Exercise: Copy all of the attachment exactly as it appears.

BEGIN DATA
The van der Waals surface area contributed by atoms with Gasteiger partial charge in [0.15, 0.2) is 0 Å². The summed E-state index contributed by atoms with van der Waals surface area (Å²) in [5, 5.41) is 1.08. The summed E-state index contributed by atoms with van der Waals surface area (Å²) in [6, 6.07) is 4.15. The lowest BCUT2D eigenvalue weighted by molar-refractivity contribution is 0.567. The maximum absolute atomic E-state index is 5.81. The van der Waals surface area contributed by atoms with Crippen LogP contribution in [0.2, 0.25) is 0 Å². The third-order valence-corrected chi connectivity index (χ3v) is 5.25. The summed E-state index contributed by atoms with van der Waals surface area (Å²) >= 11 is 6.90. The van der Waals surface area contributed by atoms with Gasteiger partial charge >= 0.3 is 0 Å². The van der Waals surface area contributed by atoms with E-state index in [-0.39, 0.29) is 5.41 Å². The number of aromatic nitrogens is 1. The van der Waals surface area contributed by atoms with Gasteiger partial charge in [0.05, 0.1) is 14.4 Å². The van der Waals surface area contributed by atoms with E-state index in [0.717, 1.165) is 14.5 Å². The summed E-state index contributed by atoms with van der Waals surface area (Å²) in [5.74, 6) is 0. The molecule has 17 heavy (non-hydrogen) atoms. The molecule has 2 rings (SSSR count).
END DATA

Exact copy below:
The van der Waals surface area contributed by atoms with Gasteiger partial charge in [0.15, 0.2) is 0 Å². The summed E-state index contributed by atoms with van der Waals surface area (Å²) in [5, 5.41) is 1.08. The summed E-state index contributed by atoms with van der Waals surface area (Å²) in [6, 6.07) is 4.15. The lowest BCUT2D eigenvalue weighted by molar-refractivity contribution is 0.567. The maximum absolute atomic E-state index is 5.81. The van der Waals surface area contributed by atoms with Crippen LogP contribution in [0.2, 0.25) is 0 Å². The third-order valence-corrected chi connectivity index (χ3v) is 5.25. The summed E-state index contributed by atoms with van der Waals surface area (Å²) >= 11 is 6.90. The van der Waals surface area contributed by atoms with Gasteiger partial charge >= 0.3 is 0 Å². The van der Waals surface area contributed by atoms with E-state index in [-0.39, 0.29) is 5.41 Å². The number of aromatic nitrogens is 1. The van der Waals surface area contributed by atoms with Gasteiger partial charge in [0.05, 0.1) is 14.4 Å². The van der Waals surface area contributed by atoms with E-state index in [0.717, 1.165) is 14.5 Å². The summed E-state index contributed by atoms with van der Waals surface area (Å²) in [5.74, 6) is 0. The molecule has 17 heavy (non-hydrogen) atoms. The molecule has 2 rings (SSSR count).